She fixed Paul’s breakfast to order: waffles and eggs, scrambled and heavily peppered, in a nest of slightly burned hashbrowns.
His lunch pail was affectionately packed and waiting on the countertop, a folded note tucked under a tangerine. She smoothed the pale green tablecloth. Her reedy, arthritic hands straightened her apron as she flitted about the kitchen. She covered a bowl of potatoes, puckered and sprouting, with an embroidered towel.
“There’s blackberry syrup!” She stood, watching his bedroom door until her knees started to ache. Something tumbled through her mind – a memory that bloomed into hot waves of panic. She fell into a hard plastic seat.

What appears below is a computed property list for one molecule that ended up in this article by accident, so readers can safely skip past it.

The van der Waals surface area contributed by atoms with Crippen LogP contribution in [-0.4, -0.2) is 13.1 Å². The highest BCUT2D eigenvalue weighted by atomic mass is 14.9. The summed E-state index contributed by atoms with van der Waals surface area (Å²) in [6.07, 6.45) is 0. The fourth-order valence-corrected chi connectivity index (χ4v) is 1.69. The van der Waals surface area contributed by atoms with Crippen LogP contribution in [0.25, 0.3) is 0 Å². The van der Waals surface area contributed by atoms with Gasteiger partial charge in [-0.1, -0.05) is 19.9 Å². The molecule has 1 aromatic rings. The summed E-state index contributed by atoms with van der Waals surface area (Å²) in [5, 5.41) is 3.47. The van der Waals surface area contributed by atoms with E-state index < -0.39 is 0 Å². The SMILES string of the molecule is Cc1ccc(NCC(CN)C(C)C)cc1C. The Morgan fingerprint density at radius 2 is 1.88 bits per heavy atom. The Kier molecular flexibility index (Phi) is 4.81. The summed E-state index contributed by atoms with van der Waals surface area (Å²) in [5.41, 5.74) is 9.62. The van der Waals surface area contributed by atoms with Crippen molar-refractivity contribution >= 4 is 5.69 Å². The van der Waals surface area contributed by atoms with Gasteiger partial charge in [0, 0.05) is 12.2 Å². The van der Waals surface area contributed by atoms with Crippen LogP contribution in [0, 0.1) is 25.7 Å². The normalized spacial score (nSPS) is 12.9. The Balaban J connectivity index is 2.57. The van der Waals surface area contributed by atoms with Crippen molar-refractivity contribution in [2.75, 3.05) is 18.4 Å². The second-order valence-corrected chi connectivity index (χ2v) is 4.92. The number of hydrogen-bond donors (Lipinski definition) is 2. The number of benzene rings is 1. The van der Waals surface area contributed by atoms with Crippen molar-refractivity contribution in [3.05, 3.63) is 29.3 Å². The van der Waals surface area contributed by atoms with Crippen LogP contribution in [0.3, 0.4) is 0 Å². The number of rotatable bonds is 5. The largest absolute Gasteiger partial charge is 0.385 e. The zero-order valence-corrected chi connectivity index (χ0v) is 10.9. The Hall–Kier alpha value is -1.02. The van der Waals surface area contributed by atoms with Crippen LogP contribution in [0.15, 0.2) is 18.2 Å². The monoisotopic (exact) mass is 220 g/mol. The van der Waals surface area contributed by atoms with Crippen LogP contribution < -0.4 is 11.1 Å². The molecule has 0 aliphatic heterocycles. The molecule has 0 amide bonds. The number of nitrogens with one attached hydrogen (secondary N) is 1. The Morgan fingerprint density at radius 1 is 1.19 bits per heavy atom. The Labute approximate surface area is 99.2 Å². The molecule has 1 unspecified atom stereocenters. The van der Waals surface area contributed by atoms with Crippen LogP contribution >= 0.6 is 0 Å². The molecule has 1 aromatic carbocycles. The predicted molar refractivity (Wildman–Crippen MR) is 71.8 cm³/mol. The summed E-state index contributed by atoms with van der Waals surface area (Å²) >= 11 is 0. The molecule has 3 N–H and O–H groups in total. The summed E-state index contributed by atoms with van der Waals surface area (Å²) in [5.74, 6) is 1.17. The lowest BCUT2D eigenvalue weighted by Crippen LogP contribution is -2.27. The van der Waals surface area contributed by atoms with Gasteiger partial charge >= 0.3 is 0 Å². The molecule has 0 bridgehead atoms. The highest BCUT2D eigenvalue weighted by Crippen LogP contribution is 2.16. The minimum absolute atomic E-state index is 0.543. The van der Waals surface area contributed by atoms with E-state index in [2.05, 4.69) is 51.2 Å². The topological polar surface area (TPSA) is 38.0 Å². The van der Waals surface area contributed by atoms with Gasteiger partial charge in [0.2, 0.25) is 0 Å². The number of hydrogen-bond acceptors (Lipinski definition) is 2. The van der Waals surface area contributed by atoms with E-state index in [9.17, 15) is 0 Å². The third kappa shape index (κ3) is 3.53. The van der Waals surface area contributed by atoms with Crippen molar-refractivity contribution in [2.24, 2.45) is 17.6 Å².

She found a crumpled crossword puzzle and some pills. A stripe of light slipped across the linoleum as the sun started setting. Night fuzzed the kitchen walls. She scraped the plate into the trash.
At dawn, she prepared another batch of peppered eggs and repacked the lunch pail. She watched Paul’s door. Like every evening before it, she was struck with a faint pulse of horror as she cleared the table. Night insects whirred outside the window screens, and she remembered that she was afraid of something. Something had happened.
That spring, a neighbor, complaining of the lawn and the rotting newspapers, sent the sheriff to her home. The woman, frail and exhausted, could not explain the empty bedroom.